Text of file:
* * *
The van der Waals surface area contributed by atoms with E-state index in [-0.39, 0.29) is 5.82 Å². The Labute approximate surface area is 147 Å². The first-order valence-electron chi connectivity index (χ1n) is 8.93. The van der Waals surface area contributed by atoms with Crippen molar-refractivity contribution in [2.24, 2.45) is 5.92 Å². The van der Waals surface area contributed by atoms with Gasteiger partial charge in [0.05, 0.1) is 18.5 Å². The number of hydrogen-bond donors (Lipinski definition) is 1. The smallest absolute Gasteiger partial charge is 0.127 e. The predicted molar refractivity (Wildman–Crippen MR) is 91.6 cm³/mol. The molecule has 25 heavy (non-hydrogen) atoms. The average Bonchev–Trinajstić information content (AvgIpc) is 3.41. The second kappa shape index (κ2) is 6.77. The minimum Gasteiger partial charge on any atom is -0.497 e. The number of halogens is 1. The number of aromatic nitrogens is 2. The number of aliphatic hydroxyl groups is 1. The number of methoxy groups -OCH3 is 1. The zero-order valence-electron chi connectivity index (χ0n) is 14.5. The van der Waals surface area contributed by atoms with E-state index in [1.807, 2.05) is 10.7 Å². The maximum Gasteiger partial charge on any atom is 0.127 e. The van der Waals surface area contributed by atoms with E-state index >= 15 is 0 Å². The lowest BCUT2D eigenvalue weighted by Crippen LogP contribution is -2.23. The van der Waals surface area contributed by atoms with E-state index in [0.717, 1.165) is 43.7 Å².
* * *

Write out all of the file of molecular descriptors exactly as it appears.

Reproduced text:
The van der Waals surface area contributed by atoms with E-state index in [-0.39, 0.29) is 5.82 Å². The Labute approximate surface area is 147 Å². The first-order valence-electron chi connectivity index (χ1n) is 8.93. The van der Waals surface area contributed by atoms with Crippen molar-refractivity contribution in [2.24, 2.45) is 5.92 Å². The van der Waals surface area contributed by atoms with Gasteiger partial charge in [0.05, 0.1) is 18.5 Å². The number of hydrogen-bond donors (Lipinski definition) is 1. The smallest absolute Gasteiger partial charge is 0.127 e. The predicted molar refractivity (Wildman–Crippen MR) is 91.6 cm³/mol. The molecule has 25 heavy (non-hydrogen) atoms. The average Bonchev–Trinajstić information content (AvgIpc) is 3.41. The second kappa shape index (κ2) is 6.77. The minimum Gasteiger partial charge on any atom is -0.497 e. The number of halogens is 1. The number of aromatic nitrogens is 2. The number of aliphatic hydroxyl groups is 1. The number of methoxy groups -OCH3 is 1. The zero-order valence-electron chi connectivity index (χ0n) is 14.5. The van der Waals surface area contributed by atoms with E-state index in [1.807, 2.05) is 10.7 Å². The maximum Gasteiger partial charge on any atom is 0.127 e. The van der Waals surface area contributed by atoms with E-state index >= 15 is 0 Å². The lowest BCUT2D eigenvalue weighted by Crippen LogP contribution is -2.23. The van der Waals surface area contributed by atoms with E-state index in [0.717, 1.165) is 43.7 Å².